Colorectal cancer screening and younger patients

Colorectal cancer is one of the deadliest forms of cancer, most commonly affecting the over 50s. However, in recent years there have been increasing cases of colorectal cancer in younger patients.

While the rates are starting to drop in the over 50’s, they are increasing by around 2% each year in younger patients. Actor Chadwick Boseman recently lost his battle to the condition aged just 43. Sadly, he is one of many younger patients to develop the cancer.

So, as colorectal cancer is becoming more common in younger patients, when is the right time to start screening?

What are the current guidelines?

Current screening guidelines apply to patients aged 60-74. Patients over 60 who are registered with a GP, will receive a bowel cancer screening kit every two years. Those aged 75 and over can also request a kit every two years by calling the bowel cancer screening helpline.

In terms of younger patients, there are no guidelines. Patients may be screened earlier if they are deemed to be at an increased risk of developing the cancer. However, screening will not automatically be offered.

The NHS used to offer bowel scope screening. However, this procedure is no longer offered, with home testing kits being the main service now provided. Over in America, screening has been lowered to age 45. So, what options do younger people have if they want to protect themselves against colorectal cancer?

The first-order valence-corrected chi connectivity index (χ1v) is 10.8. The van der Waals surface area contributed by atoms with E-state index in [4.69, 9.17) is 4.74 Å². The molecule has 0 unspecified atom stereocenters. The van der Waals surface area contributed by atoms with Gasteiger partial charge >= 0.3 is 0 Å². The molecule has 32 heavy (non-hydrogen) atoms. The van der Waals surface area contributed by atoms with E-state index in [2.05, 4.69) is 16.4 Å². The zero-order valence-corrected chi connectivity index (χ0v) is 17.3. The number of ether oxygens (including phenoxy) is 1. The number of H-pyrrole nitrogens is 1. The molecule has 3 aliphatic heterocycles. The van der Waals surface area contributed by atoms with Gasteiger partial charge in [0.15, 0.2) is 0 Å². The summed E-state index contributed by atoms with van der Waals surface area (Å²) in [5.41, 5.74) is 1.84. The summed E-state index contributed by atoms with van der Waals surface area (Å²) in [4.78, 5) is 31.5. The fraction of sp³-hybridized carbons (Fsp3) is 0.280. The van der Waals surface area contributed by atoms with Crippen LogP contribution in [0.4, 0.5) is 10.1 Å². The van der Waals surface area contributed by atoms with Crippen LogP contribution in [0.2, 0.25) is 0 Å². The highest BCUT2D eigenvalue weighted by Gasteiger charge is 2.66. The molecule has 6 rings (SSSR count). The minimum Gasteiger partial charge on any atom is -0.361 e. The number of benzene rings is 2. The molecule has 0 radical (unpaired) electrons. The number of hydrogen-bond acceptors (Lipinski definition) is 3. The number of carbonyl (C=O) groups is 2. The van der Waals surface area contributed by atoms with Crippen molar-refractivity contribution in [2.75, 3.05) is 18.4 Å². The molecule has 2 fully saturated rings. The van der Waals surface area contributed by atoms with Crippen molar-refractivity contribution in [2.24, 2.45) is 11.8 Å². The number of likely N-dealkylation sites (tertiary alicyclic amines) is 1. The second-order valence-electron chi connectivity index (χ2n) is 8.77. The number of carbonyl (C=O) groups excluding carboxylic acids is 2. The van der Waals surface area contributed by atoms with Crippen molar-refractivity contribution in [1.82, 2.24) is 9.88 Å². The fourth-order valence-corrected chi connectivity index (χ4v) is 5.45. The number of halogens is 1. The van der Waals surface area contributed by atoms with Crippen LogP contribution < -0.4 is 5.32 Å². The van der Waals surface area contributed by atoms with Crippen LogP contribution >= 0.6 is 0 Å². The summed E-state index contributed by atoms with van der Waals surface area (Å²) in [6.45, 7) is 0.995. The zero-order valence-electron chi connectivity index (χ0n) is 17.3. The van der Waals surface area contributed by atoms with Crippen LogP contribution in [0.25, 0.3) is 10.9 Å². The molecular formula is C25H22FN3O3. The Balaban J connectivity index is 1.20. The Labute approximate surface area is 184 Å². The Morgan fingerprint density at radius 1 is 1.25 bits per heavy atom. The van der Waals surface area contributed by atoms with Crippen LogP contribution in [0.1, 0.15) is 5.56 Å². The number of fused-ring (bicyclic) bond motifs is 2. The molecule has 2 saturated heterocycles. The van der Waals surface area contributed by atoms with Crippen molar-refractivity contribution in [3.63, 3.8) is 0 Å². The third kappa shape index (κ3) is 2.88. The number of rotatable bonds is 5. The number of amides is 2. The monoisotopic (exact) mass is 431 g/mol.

Can you start bowel cancer screening earlier?

It is possible to start screening for colorectal cancer earlier. By going private, you can receive a screening kit at any age. However, you could also receive a free kit from the NHS if you are considered to be at an increased risk.

You may be considered a higher risk if colorectal cancer is in your family. The majority of bowel cancers are thought to be inherited. Your GP will be able to advise you on where to get a screening test and whether you should be screening for it earlier.

What does colorectal cancer screening involve?

Colorectal cancer screening consists of a home test kit known as FIT (Faecal Immunochemical Test). It aims to identify any traces of blood within a stool sample. You will be given everything you need to collect and send off the sample for screening.

It will take approximately two weeks to receive the results of the test. You will be sent a letter telling you no further tests are required, or that further tests are needed. If no tests are required, it means blood wasn’t detected.

Given how simple colorectal screening is, there is no reason for patients not to request a kit if they suspect they have the symptoms. While at one time this type of cancer larger targeted older patients, it is gradually starting to impact younger patients more frequently. Screening for bowel cancer at a younger age could help to save thousands of lives.